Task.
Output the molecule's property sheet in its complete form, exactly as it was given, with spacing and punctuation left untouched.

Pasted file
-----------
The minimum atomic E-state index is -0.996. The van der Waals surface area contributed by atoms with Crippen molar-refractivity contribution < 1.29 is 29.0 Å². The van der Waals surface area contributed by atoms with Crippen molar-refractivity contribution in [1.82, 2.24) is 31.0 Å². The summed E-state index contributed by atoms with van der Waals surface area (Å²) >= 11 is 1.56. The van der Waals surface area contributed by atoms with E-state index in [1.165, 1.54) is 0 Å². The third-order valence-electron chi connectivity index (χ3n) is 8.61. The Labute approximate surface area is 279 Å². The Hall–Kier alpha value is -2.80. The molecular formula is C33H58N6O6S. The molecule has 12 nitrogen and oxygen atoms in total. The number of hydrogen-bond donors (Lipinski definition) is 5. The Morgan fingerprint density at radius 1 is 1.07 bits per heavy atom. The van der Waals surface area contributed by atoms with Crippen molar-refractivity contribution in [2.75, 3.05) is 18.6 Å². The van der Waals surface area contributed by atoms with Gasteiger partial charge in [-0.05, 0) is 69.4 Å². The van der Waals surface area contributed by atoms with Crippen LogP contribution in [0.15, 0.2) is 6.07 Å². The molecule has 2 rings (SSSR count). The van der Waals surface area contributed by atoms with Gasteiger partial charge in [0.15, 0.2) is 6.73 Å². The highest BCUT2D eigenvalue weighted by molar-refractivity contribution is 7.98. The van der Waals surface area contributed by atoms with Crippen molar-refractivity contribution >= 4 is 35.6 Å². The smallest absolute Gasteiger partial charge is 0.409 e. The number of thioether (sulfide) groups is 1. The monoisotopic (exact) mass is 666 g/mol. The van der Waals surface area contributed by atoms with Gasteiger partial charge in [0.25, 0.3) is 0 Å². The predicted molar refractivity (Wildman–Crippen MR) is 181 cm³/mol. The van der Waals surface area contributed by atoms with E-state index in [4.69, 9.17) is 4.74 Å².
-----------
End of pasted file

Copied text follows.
The minimum atomic E-state index is -0.996. The van der Waals surface area contributed by atoms with Crippen molar-refractivity contribution < 1.29 is 29.0 Å². The van der Waals surface area contributed by atoms with Crippen molar-refractivity contribution in [1.82, 2.24) is 31.0 Å². The summed E-state index contributed by atoms with van der Waals surface area (Å²) >= 11 is 1.56. The van der Waals surface area contributed by atoms with E-state index in [1.165, 1.54) is 0 Å². The third-order valence-electron chi connectivity index (χ3n) is 8.61. The Labute approximate surface area is 279 Å². The Hall–Kier alpha value is -2.80. The molecular formula is C33H58N6O6S. The molecule has 12 nitrogen and oxygen atoms in total. The number of hydrogen-bond donors (Lipinski definition) is 5. The Morgan fingerprint density at radius 1 is 1.07 bits per heavy atom. The van der Waals surface area contributed by atoms with Crippen molar-refractivity contribution in [2.75, 3.05) is 18.6 Å². The van der Waals surface area contributed by atoms with Gasteiger partial charge in [-0.05, 0) is 69.4 Å². The van der Waals surface area contributed by atoms with Crippen LogP contribution in [0.15, 0.2) is 6.07 Å². The molecule has 2 rings (SSSR count). The van der Waals surface area contributed by atoms with Gasteiger partial charge in [0.15, 0.2) is 6.73 Å². The highest BCUT2D eigenvalue weighted by molar-refractivity contribution is 7.98. The van der Waals surface area contributed by atoms with Crippen molar-refractivity contribution >= 4 is 35.6 Å². The smallest absolute Gasteiger partial charge is 0.409 e. The number of thioether (sulfide) groups is 1. The monoisotopic (exact) mass is 666 g/mol. The van der Waals surface area contributed by atoms with Gasteiger partial charge in [0.25, 0.3) is 0 Å². The predicted molar refractivity (Wildman–Crippen MR) is 181 cm³/mol. The van der Waals surface area contributed by atoms with E-state index in [4.69, 9.17) is 4.74 Å².